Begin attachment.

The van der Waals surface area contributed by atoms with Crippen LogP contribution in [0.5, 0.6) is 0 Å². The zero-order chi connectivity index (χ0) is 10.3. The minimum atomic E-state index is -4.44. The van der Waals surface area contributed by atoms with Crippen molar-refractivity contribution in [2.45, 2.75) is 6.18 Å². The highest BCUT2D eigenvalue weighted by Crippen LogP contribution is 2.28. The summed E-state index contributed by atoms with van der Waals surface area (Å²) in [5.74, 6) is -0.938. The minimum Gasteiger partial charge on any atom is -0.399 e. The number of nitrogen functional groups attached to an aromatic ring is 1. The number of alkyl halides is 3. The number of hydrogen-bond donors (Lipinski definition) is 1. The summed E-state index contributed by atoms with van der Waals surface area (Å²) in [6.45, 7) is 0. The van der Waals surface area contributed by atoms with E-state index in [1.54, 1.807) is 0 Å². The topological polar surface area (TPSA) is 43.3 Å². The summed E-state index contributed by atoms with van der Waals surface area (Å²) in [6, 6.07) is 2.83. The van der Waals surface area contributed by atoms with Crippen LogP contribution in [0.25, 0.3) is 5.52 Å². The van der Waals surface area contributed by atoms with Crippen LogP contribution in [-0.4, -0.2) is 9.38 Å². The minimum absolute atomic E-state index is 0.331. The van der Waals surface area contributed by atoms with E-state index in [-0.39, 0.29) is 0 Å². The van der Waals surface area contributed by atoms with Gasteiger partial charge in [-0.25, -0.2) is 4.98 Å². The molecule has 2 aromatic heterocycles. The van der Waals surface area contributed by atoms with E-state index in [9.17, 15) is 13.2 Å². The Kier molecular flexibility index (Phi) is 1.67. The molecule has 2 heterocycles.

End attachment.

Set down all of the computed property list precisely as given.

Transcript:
The van der Waals surface area contributed by atoms with Crippen LogP contribution in [0.5, 0.6) is 0 Å². The zero-order chi connectivity index (χ0) is 10.3. The minimum atomic E-state index is -4.44. The van der Waals surface area contributed by atoms with Crippen molar-refractivity contribution in [2.45, 2.75) is 6.18 Å². The highest BCUT2D eigenvalue weighted by Crippen LogP contribution is 2.28. The summed E-state index contributed by atoms with van der Waals surface area (Å²) in [5.74, 6) is -0.938. The minimum Gasteiger partial charge on any atom is -0.399 e. The number of nitrogen functional groups attached to an aromatic ring is 1. The number of alkyl halides is 3. The number of hydrogen-bond donors (Lipinski definition) is 1. The summed E-state index contributed by atoms with van der Waals surface area (Å²) in [6.45, 7) is 0. The van der Waals surface area contributed by atoms with E-state index in [1.54, 1.807) is 0 Å². The topological polar surface area (TPSA) is 43.3 Å². The summed E-state index contributed by atoms with van der Waals surface area (Å²) in [6, 6.07) is 2.83. The van der Waals surface area contributed by atoms with Crippen LogP contribution in [0.25, 0.3) is 5.52 Å². The van der Waals surface area contributed by atoms with Crippen LogP contribution in [-0.4, -0.2) is 9.38 Å². The minimum absolute atomic E-state index is 0.331. The van der Waals surface area contributed by atoms with E-state index in [-0.39, 0.29) is 0 Å². The van der Waals surface area contributed by atoms with Gasteiger partial charge in [-0.25, -0.2) is 4.98 Å². The molecule has 2 aromatic heterocycles. The van der Waals surface area contributed by atoms with E-state index in [9.17, 15) is 13.2 Å². The Kier molecular flexibility index (Phi) is 1.67. The molecule has 2 heterocycles.